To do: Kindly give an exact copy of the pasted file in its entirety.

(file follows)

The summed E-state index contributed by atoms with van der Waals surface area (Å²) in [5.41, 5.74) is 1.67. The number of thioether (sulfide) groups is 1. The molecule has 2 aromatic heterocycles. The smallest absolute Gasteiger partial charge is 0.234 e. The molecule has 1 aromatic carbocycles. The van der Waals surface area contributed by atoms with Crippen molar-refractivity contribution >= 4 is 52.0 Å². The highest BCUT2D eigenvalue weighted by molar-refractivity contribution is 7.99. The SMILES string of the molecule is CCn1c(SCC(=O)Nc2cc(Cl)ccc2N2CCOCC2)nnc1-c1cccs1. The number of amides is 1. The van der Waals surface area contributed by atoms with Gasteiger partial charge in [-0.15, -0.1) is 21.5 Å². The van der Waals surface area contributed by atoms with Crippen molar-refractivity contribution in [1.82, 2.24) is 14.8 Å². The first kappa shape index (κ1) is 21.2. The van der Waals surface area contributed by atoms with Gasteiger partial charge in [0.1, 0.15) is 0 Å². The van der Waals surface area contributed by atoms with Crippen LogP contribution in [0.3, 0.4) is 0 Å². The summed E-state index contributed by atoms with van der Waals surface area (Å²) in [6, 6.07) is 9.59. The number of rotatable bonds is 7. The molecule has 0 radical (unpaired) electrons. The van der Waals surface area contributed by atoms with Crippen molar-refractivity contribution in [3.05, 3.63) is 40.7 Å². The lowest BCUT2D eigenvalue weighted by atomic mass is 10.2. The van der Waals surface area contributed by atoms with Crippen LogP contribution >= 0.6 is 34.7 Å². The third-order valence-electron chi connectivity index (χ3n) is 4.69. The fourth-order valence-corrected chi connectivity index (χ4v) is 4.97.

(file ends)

The summed E-state index contributed by atoms with van der Waals surface area (Å²) in [5.41, 5.74) is 1.67. The number of thioether (sulfide) groups is 1. The molecule has 2 aromatic heterocycles. The smallest absolute Gasteiger partial charge is 0.234 e. The molecule has 1 aromatic carbocycles. The van der Waals surface area contributed by atoms with Crippen molar-refractivity contribution >= 4 is 52.0 Å². The highest BCUT2D eigenvalue weighted by molar-refractivity contribution is 7.99. The SMILES string of the molecule is CCn1c(SCC(=O)Nc2cc(Cl)ccc2N2CCOCC2)nnc1-c1cccs1. The number of amides is 1. The van der Waals surface area contributed by atoms with Gasteiger partial charge in [-0.15, -0.1) is 21.5 Å². The van der Waals surface area contributed by atoms with Crippen molar-refractivity contribution in [1.82, 2.24) is 14.8 Å². The first kappa shape index (κ1) is 21.2. The van der Waals surface area contributed by atoms with Gasteiger partial charge in [0.1, 0.15) is 0 Å². The van der Waals surface area contributed by atoms with Crippen LogP contribution in [0.3, 0.4) is 0 Å². The summed E-state index contributed by atoms with van der Waals surface area (Å²) in [6, 6.07) is 9.59. The number of rotatable bonds is 7. The molecule has 0 radical (unpaired) electrons. The van der Waals surface area contributed by atoms with Crippen molar-refractivity contribution in [3.05, 3.63) is 40.7 Å². The lowest BCUT2D eigenvalue weighted by atomic mass is 10.2. The van der Waals surface area contributed by atoms with Crippen LogP contribution >= 0.6 is 34.7 Å². The third-order valence-electron chi connectivity index (χ3n) is 4.69. The fourth-order valence-corrected chi connectivity index (χ4v) is 4.97.